COVID-19 Testing: What Parents Need to Know

Published on 
June 24, 2020

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From nasal swabs to blood draws, here’s what all those tests mean 

By Katie Sweeney 

Who should be tested for the novel coronavirus that causes COVID-19? And what do the different types of tests actually measure? Attending Physician Jeffrey Bender, MD, a pediatric infectious disease specialist at Children’s Hospital Los Angeles, gives the latest update and explains what parents need to know.  

Who should be tested?  

Children’s Hospital Los Angeles now routinely tests for COVID-19. All children admitted to the hospital or who are undergoing a procedure are tested. Children with symptoms, patients who are medically fragile, or children who live at home with medically at-risk individuals are also tested if it is determined medically important by the treating provider. 

One of the reasons why the test is given is because it “helps protect our staff, patients, and their families, and ensures that the right personal protective equipment is used when providing care,” Dr. Bender explains.   

Types of COVID-19 tests  

  • RT-PCR assays: 
    This is the test preferred by the Centers for Disease Control and Prevention (CDC) to determine if an individual has the virus. The test uses a swab at the end of a long, thin stick to collect material from deep in the nasal passage—where the nose connects to the throat. The lab looks at the sample for genetic material that matches the virus. There are many platforms now available to detect SARS-CoV-2 (COVID-19).  
  • Rapid antigen tests:   
    This test works like a rapid test for influenza. The swab collects a sample from the front of the nasal passage or throat, which is checked for viral proteins and gives results in minutes.   
    Dr. Bender is cautious. “A problem with rapid flu tests is that they can be hard to interpret,” he notes. “A rapid COVID-19 test has the same issue. At Children’s Hospital, we have no plans to use rapid antigen tests.”  
  • Antibody test:   
    This tests the blood to see if the person has had the virus in the past. (It cannot tell if a patient has the virus right now.) These tests check for antibodies against the virus—special proteins that the body makes to fight an infection.  “These tests are especially helpful for testing health care workers and in supporting public health efforts,” Dr. Bender explains.   

Tests at our Hospital  

The Laboratory at Children’s Hospital Los Angeles is using a number of RT-PCR assays that the Food and Drug Administration (FDA) have authorized for emergency use (EUA). One of the primary tests that is used is the CDC-EUA PCR assay. “Many labs still don’t have the technology to run these tests,” Dr. Bender says. “Our lab is very advanced, and we were one of the first to bring this testing online. This is a testament to the amazing work of our clinical lab.” Results are typically ready in less than 24 hours.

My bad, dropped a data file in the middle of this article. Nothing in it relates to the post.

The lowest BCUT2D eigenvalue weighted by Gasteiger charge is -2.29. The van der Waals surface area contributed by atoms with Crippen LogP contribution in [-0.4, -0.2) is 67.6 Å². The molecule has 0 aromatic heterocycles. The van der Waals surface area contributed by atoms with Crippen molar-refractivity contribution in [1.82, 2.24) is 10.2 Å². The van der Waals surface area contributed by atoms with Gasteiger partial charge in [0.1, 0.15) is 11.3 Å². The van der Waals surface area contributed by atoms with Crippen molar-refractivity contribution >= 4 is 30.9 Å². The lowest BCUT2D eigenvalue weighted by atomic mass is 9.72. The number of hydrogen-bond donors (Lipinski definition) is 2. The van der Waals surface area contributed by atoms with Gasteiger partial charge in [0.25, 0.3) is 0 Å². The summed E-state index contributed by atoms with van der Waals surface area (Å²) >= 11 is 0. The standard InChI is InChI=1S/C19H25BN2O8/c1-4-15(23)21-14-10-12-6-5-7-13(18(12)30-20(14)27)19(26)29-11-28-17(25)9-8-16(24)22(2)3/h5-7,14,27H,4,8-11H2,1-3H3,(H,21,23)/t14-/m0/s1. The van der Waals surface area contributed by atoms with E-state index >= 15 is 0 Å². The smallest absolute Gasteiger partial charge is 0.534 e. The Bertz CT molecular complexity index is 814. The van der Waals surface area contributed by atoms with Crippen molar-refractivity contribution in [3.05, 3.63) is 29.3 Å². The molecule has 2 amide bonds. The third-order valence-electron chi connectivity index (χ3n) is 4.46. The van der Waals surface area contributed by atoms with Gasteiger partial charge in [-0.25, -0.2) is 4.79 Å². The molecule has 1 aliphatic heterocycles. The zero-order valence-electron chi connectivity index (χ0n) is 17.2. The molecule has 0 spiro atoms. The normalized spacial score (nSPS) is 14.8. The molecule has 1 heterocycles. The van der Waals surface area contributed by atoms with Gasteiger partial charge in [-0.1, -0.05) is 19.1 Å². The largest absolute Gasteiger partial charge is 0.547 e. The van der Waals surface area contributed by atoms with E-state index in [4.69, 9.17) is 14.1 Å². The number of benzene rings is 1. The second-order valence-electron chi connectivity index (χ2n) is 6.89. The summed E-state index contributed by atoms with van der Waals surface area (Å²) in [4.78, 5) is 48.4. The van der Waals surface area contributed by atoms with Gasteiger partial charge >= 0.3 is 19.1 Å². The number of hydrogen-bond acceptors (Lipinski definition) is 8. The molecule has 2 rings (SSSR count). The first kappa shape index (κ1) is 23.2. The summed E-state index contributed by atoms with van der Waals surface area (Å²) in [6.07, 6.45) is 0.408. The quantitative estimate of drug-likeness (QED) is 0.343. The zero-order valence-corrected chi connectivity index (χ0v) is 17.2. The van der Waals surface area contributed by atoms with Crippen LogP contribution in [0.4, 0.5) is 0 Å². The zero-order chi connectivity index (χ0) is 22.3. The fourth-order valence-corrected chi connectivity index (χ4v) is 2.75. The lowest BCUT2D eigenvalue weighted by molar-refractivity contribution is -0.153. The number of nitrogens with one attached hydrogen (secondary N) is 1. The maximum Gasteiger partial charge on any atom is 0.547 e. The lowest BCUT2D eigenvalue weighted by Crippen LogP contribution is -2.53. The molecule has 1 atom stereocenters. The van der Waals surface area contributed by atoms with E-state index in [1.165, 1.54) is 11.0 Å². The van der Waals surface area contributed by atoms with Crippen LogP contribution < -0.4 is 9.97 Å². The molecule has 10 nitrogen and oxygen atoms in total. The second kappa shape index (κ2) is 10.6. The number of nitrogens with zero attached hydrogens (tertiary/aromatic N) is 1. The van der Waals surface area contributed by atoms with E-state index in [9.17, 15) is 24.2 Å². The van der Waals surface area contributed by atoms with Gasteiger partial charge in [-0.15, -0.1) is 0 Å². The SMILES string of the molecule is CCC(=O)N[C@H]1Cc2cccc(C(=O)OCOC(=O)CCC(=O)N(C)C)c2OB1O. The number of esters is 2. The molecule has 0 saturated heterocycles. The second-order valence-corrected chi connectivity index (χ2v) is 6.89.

The CHLA lab has also implemented a COVID-19 antibody test that can check for past infection. It is currently available for ordering by physicians who deem it medically important to determine past infection.  

Should my child be tested?  

In the vast majority of cases, children still don’t need to be tested. Children with COVID-19 typically only have mild cold symptoms, instead of the more serious illness seen in adults. One benefit of testing is to inform the child and parent of the infection, which may help prevent further transmission. The need for testing is a discussion you should have with your pediatrician.  

Regardless of testing, if your child gets a cold, adults in the home should take extra care to not catch the cold—and frequently wash their hands and disinfect surfaces.   

If a child has more severe symptoms—persistent high fever, trouble breathing and not eating or drinking well—call your pediatrician. “I would encourage parents to reach out to their pediatrician first,” he says. “But if it’s severe and the child is getting worse, then you need to go to an emergency department.”   

Staying safe  

Parents and caregivers should listen to local health officials about social distancing and stay-at-home orders. And they should continue to wash their hands often—and teach their children how to wash their hands and cover their cough.  

“These simple measures will help kids not only now, but also in future flu seasons,” Dr. Bender says. “They are learning life lessons that will protect them throughout their lives.”